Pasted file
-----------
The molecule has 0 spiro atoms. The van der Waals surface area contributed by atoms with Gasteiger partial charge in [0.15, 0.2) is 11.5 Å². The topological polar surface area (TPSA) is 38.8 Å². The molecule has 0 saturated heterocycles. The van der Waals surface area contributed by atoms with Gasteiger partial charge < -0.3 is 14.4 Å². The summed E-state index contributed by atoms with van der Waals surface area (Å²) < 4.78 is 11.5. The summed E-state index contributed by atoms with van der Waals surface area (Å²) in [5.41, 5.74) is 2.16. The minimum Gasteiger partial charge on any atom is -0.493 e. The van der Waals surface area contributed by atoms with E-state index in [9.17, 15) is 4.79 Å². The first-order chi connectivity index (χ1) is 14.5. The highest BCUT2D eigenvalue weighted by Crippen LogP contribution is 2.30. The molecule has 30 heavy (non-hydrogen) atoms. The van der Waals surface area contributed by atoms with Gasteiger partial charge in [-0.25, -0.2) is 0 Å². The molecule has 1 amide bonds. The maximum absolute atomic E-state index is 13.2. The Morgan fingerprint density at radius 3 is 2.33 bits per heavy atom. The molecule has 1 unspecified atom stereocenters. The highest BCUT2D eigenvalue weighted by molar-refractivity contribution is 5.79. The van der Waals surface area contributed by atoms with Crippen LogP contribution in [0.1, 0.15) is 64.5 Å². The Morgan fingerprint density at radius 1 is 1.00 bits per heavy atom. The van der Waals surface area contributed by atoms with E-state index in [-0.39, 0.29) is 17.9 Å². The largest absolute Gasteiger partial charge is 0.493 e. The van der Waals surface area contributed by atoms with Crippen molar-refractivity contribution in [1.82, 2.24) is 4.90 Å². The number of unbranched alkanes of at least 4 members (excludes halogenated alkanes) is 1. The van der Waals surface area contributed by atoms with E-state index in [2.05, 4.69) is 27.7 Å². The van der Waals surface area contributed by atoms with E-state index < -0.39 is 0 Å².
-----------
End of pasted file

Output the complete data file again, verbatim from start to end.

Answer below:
The molecule has 0 spiro atoms. The van der Waals surface area contributed by atoms with Gasteiger partial charge in [0.15, 0.2) is 11.5 Å². The topological polar surface area (TPSA) is 38.8 Å². The molecule has 0 saturated heterocycles. The van der Waals surface area contributed by atoms with Gasteiger partial charge < -0.3 is 14.4 Å². The summed E-state index contributed by atoms with van der Waals surface area (Å²) < 4.78 is 11.5. The summed E-state index contributed by atoms with van der Waals surface area (Å²) in [5.41, 5.74) is 2.16. The minimum Gasteiger partial charge on any atom is -0.493 e. The van der Waals surface area contributed by atoms with E-state index in [9.17, 15) is 4.79 Å². The first-order chi connectivity index (χ1) is 14.5. The highest BCUT2D eigenvalue weighted by Crippen LogP contribution is 2.30. The molecule has 30 heavy (non-hydrogen) atoms. The van der Waals surface area contributed by atoms with Gasteiger partial charge in [-0.25, -0.2) is 0 Å². The molecule has 1 amide bonds. The maximum absolute atomic E-state index is 13.2. The Morgan fingerprint density at radius 3 is 2.33 bits per heavy atom. The molecule has 1 unspecified atom stereocenters. The highest BCUT2D eigenvalue weighted by molar-refractivity contribution is 5.79. The van der Waals surface area contributed by atoms with Crippen LogP contribution in [0.1, 0.15) is 64.5 Å². The Morgan fingerprint density at radius 1 is 1.00 bits per heavy atom. The van der Waals surface area contributed by atoms with E-state index in [-0.39, 0.29) is 17.9 Å². The largest absolute Gasteiger partial charge is 0.493 e. The van der Waals surface area contributed by atoms with Crippen molar-refractivity contribution in [1.82, 2.24) is 4.90 Å². The number of unbranched alkanes of at least 4 members (excludes halogenated alkanes) is 1. The van der Waals surface area contributed by atoms with E-state index in [2.05, 4.69) is 27.7 Å². The van der Waals surface area contributed by atoms with E-state index < -0.39 is 0 Å².